Make sure all of the old URLs have a 301 permanent redirect. However, there are some exceptions, as you can, and should, use a 404 in certain contexts. Here are a few pointers for strategizing your redirect mapping:
- Do not use 302s — a 302 redirect is for temporary redirecting. You will need 301 permanent redirects for migrating a website permanently.
- Do not delete any webpages — rather than deleting a webpage, redirect to a different page that resembles it or try to change the content on it.
- Create a custom 404 page — redirecting helps not only search engines but users as well. Some pages that have received a Google penalty or toxic link juice should be left as a 404 to ensure no toxic link juice is passed on. Create a custom 404 page so that when people visit the occasion URLs left as 404s, or when a link breaks, they can still find your new site from the customized page.
5. Rebranding your domain
If you are changing your domain from one URL to another, the best advice we can offer is to not take down your old site. Never let the old site go offline — the only exception being when you switch to the new website.
Webpages that say "coming soon" or "under construction" for extended periods of time will discourage visitors. This may lead to a decline in traffic before the new site goes live, and search engines will stop ranking your webpages.
Ultimately it will take more time and be more challenging to return to your previous position as a website after the launch. Instead, follow the steps below to ensure a successful transition.
Updating internal and external links
- Change internal links on the new website to the new URLs from the old URLs. For the most part, redirects serve external sources. However, cleaning up your website as much as possible is still very helpful. Make sure you update:
- social media links
- paid ads (Ad Grants and other ads)
- any other links that can be edited including email signatures, etc...
- Ask external sites to update incoming links
- Using whichever SEO tool you use to track your backlinks, such as Google Search Console or Google Analytics' referral traffic report, find the most important links and ask the page authors or site owners to update the links with the new URL.
- Clean up 404 pages. Use this as an opportunity to clean up your 404s so that you don't carry them with you to the new website. Clean up broken links, contact the referring site and/or find a place to redirect webpages.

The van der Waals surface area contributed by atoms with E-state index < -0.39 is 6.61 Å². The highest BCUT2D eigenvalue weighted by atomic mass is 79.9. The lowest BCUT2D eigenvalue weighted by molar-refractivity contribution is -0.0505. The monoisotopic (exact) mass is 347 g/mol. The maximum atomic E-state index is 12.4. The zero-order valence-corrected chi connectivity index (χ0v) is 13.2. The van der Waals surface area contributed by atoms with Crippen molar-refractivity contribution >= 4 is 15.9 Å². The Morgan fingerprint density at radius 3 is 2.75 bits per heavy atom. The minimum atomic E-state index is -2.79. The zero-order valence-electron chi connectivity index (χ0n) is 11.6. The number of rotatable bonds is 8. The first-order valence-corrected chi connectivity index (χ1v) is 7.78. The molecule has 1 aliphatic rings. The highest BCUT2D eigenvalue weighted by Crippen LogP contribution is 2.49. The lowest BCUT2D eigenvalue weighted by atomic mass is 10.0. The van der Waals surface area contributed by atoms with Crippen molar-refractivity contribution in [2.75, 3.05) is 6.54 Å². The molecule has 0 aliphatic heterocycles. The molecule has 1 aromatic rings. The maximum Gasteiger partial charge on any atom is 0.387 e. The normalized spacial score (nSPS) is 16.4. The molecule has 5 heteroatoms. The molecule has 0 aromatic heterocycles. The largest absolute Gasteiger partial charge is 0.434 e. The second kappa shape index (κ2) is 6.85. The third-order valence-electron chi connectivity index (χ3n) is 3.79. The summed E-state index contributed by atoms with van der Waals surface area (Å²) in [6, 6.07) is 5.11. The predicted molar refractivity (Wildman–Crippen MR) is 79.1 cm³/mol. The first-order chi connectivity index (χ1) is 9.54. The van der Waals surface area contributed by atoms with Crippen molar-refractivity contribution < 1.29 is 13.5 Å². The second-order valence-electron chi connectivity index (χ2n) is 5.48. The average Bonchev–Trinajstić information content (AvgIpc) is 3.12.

Removing all no-index instructions
If you set up no-index tags and/or robot.txt to block Google from crawling, remove them before you submit your change of address to Google. Otherwise, your site won't be indexed and will not receive any organic search traffic.
Monitoring traffic after the launch
Measure the site performance of the old website before launching the new one. This way, you have a point of reference to compare traffic data to in the future. To monitor as accurately as possible, set up both Google Analytics and Google Search Console for the old and new websites. On the launch day, add an annotation in Google Analytics.
- Monitor the Google index status (GSC)
Check in periodically to see how Google is indexing the information. Google should be indexing your entire site. Keep in mind that it may take some time for your site to be indexed.
- Keep an eye out for crawl errors (GSC)
Monitor crawl errors carefully once the site is launched. Keep track of any 404 issues. When you go back to fix them, start with your most important pages.
- Monitor your traffic (GSC and GA)
Traffic is an important metric to evaluate the strength of your website's SEO. Some metrics you may want to look out for:
- Traffic: entrances, pageviews, sessions
- Engagement: Bounce rate, exit rate, pages/session
Other useful tools besides Google Analytics and Search Console to help identify any issues:
- Google Tag Assistant is a chrome extension that will verify that your tags and pixels are all correctly installed
- Page Analytics is another chrome extension used to monitor on-page analytics
- MozBar can check metadata (incl. robots) and page load-speed for you
Google Analytics domain change guide
This post on domain changes and Google Analytics by the Torpedo group gives a comprehensive breakdown on this topic.
You can change the name and default URL in the admin settings of Analytics if your developer team has prepared the backend and has ensured that the pixels will remain in place:
- Click on change the Account Name In the Admin panel under Account > Account Settings
- Click on ‘Property Settings' and change the Property Name and Default URL for every individual property.
- Go to View Settings and select change the View Name (if necessary) and the website URL for each view.
- If applicable, update the referral exclusion list.
After following all of these steps, you should be good to go. Of course, you still need to inform your staff, your audience and other stakeholders. This will most certainly require more campaigns and potentially an email to your users as well.
If you would like to find more information and helpful sources, consult these links below:
- Google on how to move your site
- How to change domains without losing traffic:
- 301 redirects